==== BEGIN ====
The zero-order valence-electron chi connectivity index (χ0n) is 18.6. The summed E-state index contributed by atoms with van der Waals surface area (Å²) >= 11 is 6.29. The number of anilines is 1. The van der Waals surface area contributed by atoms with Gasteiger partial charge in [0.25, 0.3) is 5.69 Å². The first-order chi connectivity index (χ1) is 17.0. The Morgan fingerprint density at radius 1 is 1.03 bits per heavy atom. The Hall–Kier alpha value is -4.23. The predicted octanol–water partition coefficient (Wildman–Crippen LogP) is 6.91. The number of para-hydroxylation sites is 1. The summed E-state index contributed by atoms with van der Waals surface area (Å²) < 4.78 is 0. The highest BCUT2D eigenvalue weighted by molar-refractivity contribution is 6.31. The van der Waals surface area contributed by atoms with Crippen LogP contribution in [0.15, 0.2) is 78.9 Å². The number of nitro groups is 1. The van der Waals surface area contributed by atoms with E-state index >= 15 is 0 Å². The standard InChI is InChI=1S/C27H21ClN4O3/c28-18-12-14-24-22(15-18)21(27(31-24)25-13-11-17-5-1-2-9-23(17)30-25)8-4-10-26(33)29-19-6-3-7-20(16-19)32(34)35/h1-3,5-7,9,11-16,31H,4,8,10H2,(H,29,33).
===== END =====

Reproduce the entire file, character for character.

The zero-order valence-electron chi connectivity index (χ0n) is 18.6. The summed E-state index contributed by atoms with van der Waals surface area (Å²) >= 11 is 6.29. The number of anilines is 1. The van der Waals surface area contributed by atoms with Gasteiger partial charge in [0.25, 0.3) is 5.69 Å². The first-order chi connectivity index (χ1) is 17.0. The Morgan fingerprint density at radius 1 is 1.03 bits per heavy atom. The Hall–Kier alpha value is -4.23. The predicted octanol–water partition coefficient (Wildman–Crippen LogP) is 6.91. The number of para-hydroxylation sites is 1. The summed E-state index contributed by atoms with van der Waals surface area (Å²) < 4.78 is 0. The highest BCUT2D eigenvalue weighted by molar-refractivity contribution is 6.31. The van der Waals surface area contributed by atoms with Crippen LogP contribution in [0.15, 0.2) is 78.9 Å². The number of nitro groups is 1. The van der Waals surface area contributed by atoms with E-state index >= 15 is 0 Å². The standard InChI is InChI=1S/C27H21ClN4O3/c28-18-12-14-24-22(15-18)21(27(31-24)25-13-11-17-5-1-2-9-23(17)30-25)8-4-10-26(33)29-19-6-3-7-20(16-19)32(34)35/h1-3,5-7,9,11-16,31H,4,8,10H2,(H,29,33).